>It is good to know that there are standard techniques for
>imputing incomes to those above the floor, but they're not
>used, so there *is* a political issue here --
Max challenges: "Really? Where?"
Take a look at Doug's comparison of CBO and Census figures for 1992, for the top 5%. According to the Census, their share of income was 18.6%; according to the CBO, it was 25.2%, more than *one-third* greater! And then there's the Pechman study vs. the others. And so on. But if "where" means "where" is the politics in this issue, I've already answered that: "there *is* a political issue here -- the usual problem of lying with statistics by using them selectively."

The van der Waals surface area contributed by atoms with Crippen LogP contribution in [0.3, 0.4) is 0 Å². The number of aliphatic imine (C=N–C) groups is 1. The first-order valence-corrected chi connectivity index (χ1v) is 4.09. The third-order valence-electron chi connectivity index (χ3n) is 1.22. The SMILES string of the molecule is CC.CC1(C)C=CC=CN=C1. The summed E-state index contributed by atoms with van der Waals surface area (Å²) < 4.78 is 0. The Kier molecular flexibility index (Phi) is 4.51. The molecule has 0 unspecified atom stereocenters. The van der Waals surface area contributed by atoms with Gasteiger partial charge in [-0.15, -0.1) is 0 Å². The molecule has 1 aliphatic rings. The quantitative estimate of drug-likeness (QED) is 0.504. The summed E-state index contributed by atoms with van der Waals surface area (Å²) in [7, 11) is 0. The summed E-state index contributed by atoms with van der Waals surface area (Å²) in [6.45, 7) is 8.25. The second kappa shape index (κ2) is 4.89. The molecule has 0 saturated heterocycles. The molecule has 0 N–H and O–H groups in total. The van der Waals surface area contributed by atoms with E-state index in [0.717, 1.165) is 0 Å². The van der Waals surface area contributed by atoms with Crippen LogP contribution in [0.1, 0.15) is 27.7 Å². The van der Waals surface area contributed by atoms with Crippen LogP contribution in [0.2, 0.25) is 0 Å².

But perhaps we mean something different by political.
As for the rest of Max's post, my response is that we're talking about different things. He's talking about the potential availability of data and analyses thereof, while I'm talking about how the statistics are in fact used.
He does this kind of thing for a living. Undoubtedly he's got intimate knowledge of and access to all kinds of sources, methods handbooks, technical appendixes in which footnote 27 indicates that unrealized capital gains are excluded, studies reporting 7 alternate measures of this and 13 alternative measures of that. Sure, the data are there, the analyses are there, and someone with enough time, and knowledge of the sources, and expertise in deciphering them, can find out the truth.
And then there are the people who get their information, catch as catch can, from the George Wills and Michael Parentis.